Kolchak: The Night Stalker 1.10 – The Energy Eater

I did promise you good readers a look at the unbelievably awful sports coats that you can see in this show, and tonight, guest star William Smith is wearing an eyeball-bruising doozy. It was 1974. What could you do?

I had never seen “The Energy Eater,” co-written by Rudolph Borchert and Arthur Rowe, before tonight. It wasn’t syndicated; it was paired with “Firefall” as a sausage-linked TV movie. We all really enjoyed it, but I liked it best because it’s really unlike the usual format for a Kolchak story.

Our hero isn’t alone this time. When he realizes that a new hospital is covering up some strange deaths on the property and some absolutely bizarre structural failures, Kolchak starts gathering experts to investigate. Eventually, the hospital muckity-mucks have to admit – privately – that the story Kolchak has brought them must be true. There is a powerful, invisible force on the land where the hospital was built, and they have no choice but to deal with it in the way Carl prescribes. For once, our hero isn’t standing alone in a sewer or in a junkyard. Not that he’ll get the credit for it, of course.

Our son was most creeped out by a fabulous scene where Kolchak and William Smith’s character assemble a stack of X-rays that – without rational logic but with plenty of coolness factor for the TV – each caught a glimpse of the invisible beast. They assemble the X-rays like a jigsaw puzzle, revealing the size and the face of the beast. Well, part of its face, anyway.

And with that, we’ll return Kolchak: The Night Stalker to the shelf for a few weeks to keep things fresh, and to give our son a break from the scary stuff. But Carl will be back with more monsters in Chicago in mid-November, so stay tuned!

Buck Rogers 1.22 – Buck’s Duel to the Death

Holy anna, our son loved this episode. Our schedule got a little bent out of shape today, as it will again tomorrow, so he and I watched it earlier in the evening. He was still yammering about details hours later. It stars B-movie legend William Smith as a kingpin called the Traybor on a distant planet. And yeah, I mean legend. With 269 credits at IMDB, you’ve seen him in something. Smith is stuck under a silly toupee, but he looks like he could rip a phone book in half in 1980, and he probably still could, so you didn’t hear that crack about his rug from me, okay?

Anyway, I didn’t care for this one, again, and thought it was weighed down by two really appalling actresses, but our son loved all the fights. Talking and smooching was kept to a minimum, this one’s nothing but running down corridors and shooting bad guys. The Traybor has circuitry implanted under his skin, so he gets to fire surges of electricity at our hero and have a nicely satisfying brawl with him in the end. It’s an hour made to thrill younger viewers and clicked all of our younger viewer’s buttons.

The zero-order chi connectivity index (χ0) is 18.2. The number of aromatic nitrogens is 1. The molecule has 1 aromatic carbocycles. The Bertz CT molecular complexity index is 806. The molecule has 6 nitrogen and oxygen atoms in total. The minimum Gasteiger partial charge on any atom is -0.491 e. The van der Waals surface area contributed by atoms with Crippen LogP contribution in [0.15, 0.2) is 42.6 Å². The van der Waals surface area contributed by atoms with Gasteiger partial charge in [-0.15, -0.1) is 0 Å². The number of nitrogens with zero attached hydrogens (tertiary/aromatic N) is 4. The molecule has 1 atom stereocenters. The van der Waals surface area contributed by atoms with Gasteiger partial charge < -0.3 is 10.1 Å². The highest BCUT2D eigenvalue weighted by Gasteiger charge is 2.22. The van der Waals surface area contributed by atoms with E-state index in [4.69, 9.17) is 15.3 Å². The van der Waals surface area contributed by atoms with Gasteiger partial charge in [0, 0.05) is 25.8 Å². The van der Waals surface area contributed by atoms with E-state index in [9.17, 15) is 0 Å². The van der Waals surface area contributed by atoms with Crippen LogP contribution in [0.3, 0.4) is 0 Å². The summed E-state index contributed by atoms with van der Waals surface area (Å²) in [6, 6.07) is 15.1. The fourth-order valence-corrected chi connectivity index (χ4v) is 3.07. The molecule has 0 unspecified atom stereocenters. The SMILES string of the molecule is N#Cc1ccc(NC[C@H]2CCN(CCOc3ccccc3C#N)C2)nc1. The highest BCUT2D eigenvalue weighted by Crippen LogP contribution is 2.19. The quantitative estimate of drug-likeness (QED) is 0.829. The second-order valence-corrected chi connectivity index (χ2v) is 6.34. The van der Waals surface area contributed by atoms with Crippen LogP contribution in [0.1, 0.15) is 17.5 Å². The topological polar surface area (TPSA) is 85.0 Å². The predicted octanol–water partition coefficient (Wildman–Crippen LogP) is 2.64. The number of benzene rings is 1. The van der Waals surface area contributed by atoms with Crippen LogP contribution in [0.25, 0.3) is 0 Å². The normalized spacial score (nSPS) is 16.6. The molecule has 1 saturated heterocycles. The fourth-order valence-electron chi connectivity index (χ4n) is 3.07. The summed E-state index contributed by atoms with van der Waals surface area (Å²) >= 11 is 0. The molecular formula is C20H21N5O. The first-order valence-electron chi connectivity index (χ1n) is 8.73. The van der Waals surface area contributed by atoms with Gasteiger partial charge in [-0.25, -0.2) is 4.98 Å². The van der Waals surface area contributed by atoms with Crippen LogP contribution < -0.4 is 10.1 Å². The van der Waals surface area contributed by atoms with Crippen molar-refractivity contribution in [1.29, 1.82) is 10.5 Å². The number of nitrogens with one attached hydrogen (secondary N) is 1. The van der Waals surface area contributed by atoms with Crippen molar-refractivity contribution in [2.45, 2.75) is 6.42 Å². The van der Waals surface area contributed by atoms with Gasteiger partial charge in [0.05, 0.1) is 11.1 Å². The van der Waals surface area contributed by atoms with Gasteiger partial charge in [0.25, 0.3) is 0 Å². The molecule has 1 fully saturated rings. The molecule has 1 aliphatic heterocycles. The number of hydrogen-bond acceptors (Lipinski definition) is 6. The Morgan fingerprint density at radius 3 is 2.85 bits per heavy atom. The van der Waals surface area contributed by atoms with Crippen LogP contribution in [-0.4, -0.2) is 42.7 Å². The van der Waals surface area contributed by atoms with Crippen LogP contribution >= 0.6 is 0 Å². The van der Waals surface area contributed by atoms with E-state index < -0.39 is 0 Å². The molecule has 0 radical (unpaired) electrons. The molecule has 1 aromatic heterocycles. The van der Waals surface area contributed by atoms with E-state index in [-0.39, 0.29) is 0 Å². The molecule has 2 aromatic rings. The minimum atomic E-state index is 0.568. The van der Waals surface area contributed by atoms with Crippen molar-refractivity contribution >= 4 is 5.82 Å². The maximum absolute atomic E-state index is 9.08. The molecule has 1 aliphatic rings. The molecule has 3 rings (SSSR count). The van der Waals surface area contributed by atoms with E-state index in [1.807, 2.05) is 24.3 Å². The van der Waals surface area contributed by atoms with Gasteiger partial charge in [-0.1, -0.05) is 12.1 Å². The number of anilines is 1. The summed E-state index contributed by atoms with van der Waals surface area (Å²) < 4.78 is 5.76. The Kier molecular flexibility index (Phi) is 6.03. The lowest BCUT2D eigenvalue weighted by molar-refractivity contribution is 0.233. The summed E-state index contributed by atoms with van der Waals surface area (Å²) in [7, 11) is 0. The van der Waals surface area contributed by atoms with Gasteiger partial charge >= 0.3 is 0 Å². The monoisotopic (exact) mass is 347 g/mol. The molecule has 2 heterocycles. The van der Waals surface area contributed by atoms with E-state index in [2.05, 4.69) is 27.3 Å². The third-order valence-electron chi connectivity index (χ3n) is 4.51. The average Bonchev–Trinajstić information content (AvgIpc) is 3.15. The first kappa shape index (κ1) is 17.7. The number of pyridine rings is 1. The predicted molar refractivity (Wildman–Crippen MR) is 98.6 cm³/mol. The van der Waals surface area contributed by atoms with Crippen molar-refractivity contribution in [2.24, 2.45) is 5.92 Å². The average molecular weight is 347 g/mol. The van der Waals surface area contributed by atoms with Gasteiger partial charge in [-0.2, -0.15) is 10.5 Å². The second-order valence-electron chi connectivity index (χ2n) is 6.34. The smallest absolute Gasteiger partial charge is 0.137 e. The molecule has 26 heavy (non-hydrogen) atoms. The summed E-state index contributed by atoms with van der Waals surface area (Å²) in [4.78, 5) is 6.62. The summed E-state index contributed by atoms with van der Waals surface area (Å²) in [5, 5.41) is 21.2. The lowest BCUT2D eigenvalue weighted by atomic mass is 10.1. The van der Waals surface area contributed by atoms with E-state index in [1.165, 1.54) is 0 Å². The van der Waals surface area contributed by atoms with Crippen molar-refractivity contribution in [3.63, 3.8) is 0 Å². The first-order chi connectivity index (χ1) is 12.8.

Logan’s Run 1.6 – Half Life

This is a pretty good episode. It was written by Shimon Wincelberg, toward the end of his very long writing career – he’s probably best known today for his scripts for Star Trek and Have Gun, Will Travel – and guest-starred Kim Cattrall, toward the beginning of her very long acting career. It’s clumsy and simplistic, and the idea of a machine that splits people into “good” and “evil” versions while simultaneously copying their clothes is pretty darn silly, but it was entertaining enough. I really enjoyed the goofy disco lava light special effects generated by the machine, and the crazy kaleidoscope of Heather Menzies’ face, which looked like a bad acid trip, man.

As nice as it always is to look at Kim Cattrall, the really interesting guest star is William Smith, who was between recurring parts on several episodes each of Rich Man, Poor Man and Hawaii Five-O at the time this was made. Smith gets to play the leader of the ostensibly “good” community and the leader of the outcast “evil” community, but of course it’s the good guy who’s the villain and the cast-out who’s trying to do the right thing. It’s a great pair of performances, and, sensibly, the script may be about a silly machine, but Wincelberg was an intelligent enough writer to not hammer that point home.

We joked about the likelihood of splitting our son into two people. In a weird little coincidence, we watched this the same day that he saw an episode of the Teen Titans Go! cartoon in which Cyborg and Beast Boy start making magic duplicates of themselves so they could be lazy. We concluded that just one version of our son will do.